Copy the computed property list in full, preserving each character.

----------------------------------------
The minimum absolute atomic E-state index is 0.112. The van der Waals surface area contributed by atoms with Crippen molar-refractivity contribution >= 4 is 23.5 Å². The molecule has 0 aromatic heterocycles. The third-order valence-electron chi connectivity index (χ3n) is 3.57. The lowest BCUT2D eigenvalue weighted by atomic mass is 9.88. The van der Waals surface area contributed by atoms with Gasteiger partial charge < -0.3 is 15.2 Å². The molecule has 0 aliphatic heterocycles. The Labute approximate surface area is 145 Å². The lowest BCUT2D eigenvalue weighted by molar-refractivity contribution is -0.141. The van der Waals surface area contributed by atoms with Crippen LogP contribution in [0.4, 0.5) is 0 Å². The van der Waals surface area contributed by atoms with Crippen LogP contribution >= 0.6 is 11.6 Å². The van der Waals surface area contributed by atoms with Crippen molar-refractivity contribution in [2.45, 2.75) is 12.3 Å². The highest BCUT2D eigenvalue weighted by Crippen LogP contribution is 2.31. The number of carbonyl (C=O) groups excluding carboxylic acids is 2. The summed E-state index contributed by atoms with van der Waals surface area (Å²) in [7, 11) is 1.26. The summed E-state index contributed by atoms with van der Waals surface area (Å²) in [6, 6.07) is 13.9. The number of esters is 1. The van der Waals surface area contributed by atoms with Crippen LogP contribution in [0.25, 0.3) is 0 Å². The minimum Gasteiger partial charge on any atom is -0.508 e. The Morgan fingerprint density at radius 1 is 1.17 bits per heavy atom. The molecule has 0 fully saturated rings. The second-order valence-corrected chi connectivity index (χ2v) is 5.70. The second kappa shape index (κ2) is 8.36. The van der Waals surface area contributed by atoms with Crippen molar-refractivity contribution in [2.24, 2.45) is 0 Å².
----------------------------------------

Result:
The minimum absolute atomic E-state index is 0.112. The van der Waals surface area contributed by atoms with Crippen molar-refractivity contribution >= 4 is 23.5 Å². The molecule has 0 aromatic heterocycles. The third-order valence-electron chi connectivity index (χ3n) is 3.57. The lowest BCUT2D eigenvalue weighted by atomic mass is 9.88. The van der Waals surface area contributed by atoms with Gasteiger partial charge < -0.3 is 15.2 Å². The molecule has 0 aliphatic heterocycles. The Labute approximate surface area is 145 Å². The lowest BCUT2D eigenvalue weighted by molar-refractivity contribution is -0.141. The van der Waals surface area contributed by atoms with Crippen LogP contribution in [0.4, 0.5) is 0 Å². The van der Waals surface area contributed by atoms with Crippen LogP contribution >= 0.6 is 11.6 Å². The van der Waals surface area contributed by atoms with Crippen molar-refractivity contribution in [2.45, 2.75) is 12.3 Å². The highest BCUT2D eigenvalue weighted by Crippen LogP contribution is 2.31. The number of carbonyl (C=O) groups excluding carboxylic acids is 2. The summed E-state index contributed by atoms with van der Waals surface area (Å²) in [7, 11) is 1.26. The summed E-state index contributed by atoms with van der Waals surface area (Å²) in [6, 6.07) is 13.9. The number of esters is 1. The van der Waals surface area contributed by atoms with Crippen LogP contribution in [0.25, 0.3) is 0 Å². The minimum Gasteiger partial charge on any atom is -0.508 e. The Morgan fingerprint density at radius 1 is 1.17 bits per heavy atom. The molecule has 0 fully saturated rings. The second-order valence-corrected chi connectivity index (χ2v) is 5.70. The second kappa shape index (κ2) is 8.36. The van der Waals surface area contributed by atoms with Crippen molar-refractivity contribution in [2.24, 2.45) is 0 Å².